In 1986, they tour Latin America and sow unexpected success. But in 1987, in a second tour of Latin America, the repercussion is even larger: 22 shows in 7 countries and 17 different cities, in front of a total of approximately 200,000 spectators, thus opening new markets for Argentine artists.

"Signos" (Signs, 1986) was a key step for the band: given the growing success they had obtained, the risk of failure increased. Without repeating successful formulas, this work is more direct than the others. Richard Coleman returned to the group playing guitar, and two others joined adding keyboards and a wind section. "Signos" was the first Argentine rock album to be released in CD format.

"Ruido Blanco" (White Noise, 1987), was part of the old concept that the band sounded better live than in the studio. With material recorded throughout the second Latin American tour (without the objective of publishing it), eight songs eventually made their way to the final mix.

"Doble Vida" (Double Life, 1988) was the first Soda Stereo album recorded completely outside the country. With the production of Carlos Alomar (who worked with Mick Jagger, Paul McCartney and David Bowie), the band's most "technified" sound is perceived.

Over twelve months since their last show in Buenos Aires, Soda Stereo presents "Doble Vida" on the hockey field of "Obras Sanitarias" in front of 25,000 people. To crown a great year, they close the "Festival for Democracy" which took place at "Avenida del Libertador" and "9 de Julio", in front of 150,000 and together with Luis Alberto Spinetta, Fito Páez, Los Ratones, Man Ray amongst others.

The culmination of the "Animal Tour" in December of 1990 was in Velez in front of 40k in support of the album "Canción animal," (Animal Song, 1990). But the next year their free show in Buenos Aires attracted a quarter of a million people.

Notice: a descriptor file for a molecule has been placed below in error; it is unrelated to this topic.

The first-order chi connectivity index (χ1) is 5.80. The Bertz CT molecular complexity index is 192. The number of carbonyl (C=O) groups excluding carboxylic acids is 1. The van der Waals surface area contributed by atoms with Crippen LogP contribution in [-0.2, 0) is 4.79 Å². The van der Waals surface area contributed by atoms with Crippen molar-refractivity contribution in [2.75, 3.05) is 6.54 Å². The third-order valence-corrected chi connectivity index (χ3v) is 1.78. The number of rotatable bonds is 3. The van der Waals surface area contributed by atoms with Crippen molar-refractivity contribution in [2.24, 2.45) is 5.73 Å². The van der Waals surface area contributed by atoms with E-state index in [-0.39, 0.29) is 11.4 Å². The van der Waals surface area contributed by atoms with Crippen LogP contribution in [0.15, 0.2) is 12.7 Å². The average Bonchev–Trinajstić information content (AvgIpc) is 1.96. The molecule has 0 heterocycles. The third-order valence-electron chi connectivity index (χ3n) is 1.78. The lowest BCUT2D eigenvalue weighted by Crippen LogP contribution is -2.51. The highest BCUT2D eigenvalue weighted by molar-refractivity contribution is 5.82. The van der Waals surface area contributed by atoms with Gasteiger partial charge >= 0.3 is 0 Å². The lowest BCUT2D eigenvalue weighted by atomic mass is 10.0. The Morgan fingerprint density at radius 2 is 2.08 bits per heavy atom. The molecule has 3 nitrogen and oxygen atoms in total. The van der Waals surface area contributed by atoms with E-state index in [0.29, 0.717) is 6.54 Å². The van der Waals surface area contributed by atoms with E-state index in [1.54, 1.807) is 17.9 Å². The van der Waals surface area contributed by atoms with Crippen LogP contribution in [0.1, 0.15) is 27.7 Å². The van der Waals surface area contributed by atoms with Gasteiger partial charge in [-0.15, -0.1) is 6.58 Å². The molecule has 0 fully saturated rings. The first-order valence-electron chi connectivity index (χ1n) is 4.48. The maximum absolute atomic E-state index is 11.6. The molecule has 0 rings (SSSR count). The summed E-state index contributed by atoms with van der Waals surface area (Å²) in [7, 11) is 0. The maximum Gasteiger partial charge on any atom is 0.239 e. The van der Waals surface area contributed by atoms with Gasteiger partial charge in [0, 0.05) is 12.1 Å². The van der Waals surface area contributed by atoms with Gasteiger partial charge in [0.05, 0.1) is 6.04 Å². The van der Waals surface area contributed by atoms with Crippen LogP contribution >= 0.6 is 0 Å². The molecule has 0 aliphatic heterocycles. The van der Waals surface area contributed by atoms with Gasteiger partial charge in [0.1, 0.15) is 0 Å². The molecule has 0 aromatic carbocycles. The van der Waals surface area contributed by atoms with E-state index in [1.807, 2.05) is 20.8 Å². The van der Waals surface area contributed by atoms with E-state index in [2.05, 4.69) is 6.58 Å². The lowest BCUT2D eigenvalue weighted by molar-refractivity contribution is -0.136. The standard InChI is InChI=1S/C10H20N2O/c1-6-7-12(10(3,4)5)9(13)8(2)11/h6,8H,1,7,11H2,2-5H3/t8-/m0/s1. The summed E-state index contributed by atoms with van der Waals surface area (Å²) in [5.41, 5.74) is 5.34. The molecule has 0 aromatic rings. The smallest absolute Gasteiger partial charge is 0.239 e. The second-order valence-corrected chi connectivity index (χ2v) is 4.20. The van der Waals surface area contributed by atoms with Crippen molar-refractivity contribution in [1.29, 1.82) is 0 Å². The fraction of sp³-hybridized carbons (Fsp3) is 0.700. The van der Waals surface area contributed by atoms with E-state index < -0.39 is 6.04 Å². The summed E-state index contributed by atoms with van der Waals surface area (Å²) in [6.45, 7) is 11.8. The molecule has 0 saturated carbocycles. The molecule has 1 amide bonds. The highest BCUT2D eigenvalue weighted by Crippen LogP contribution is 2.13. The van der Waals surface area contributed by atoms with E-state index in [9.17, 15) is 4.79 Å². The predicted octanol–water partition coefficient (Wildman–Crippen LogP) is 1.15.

"Dynamo" 1992 saw the band take their deepest plunge into the "technified" sound. The album didn't sell as well as expected, because the band changed labels from Sony to BMG. Sony had no intentions of supporting an act that was leaving, and BMG couldn't market the product of another corporation. 1994 was the worst year for Soda Stereo. By unanimous decision, the band took a much-needed break to evaluate the possibility of a definite breakup.

Gustavo had embarked on solo projects, Zeta had dedicated himself to the production of other bands, and Charly disappeared from the music scene to meld into the jet-set magazine scene.

After three years of discographic silence, the trio returned with "Sueño Stereo" (Stereo Dream, 1995). Another long silence preceded the final goodbye. Soda Stereo announced its dissolution in mid-1997. The band faced the last tour, which passed through México, Venezuela, and Chile, before closing with two shows in the stadium of Argentine professional soccer club, River Plate. During the tour, live versions were recorded which would later be edited into two seperate CDs, under the title "El último concierto A y B," (The Last Concert "A" and "B", 1997).

"Soda Stereo", 1984
"Nada personal", 1985
"Signos", 1986
"Ruido blanco", 1987
"Doble vida", 1988
"Languis", 1989
"Canción animal", 1990
"Rex mix", 1991
"Dynamo", 1992
"Zona de promesas", 1994
"20 grandes éxitos", 1994
"Sueño Stereo", 1995
"Comfort y música para volar (MTV Unplugged)", 1996
"El último concierto A", 1997
"El último concierto B", 1997
"Chau Soda", 1997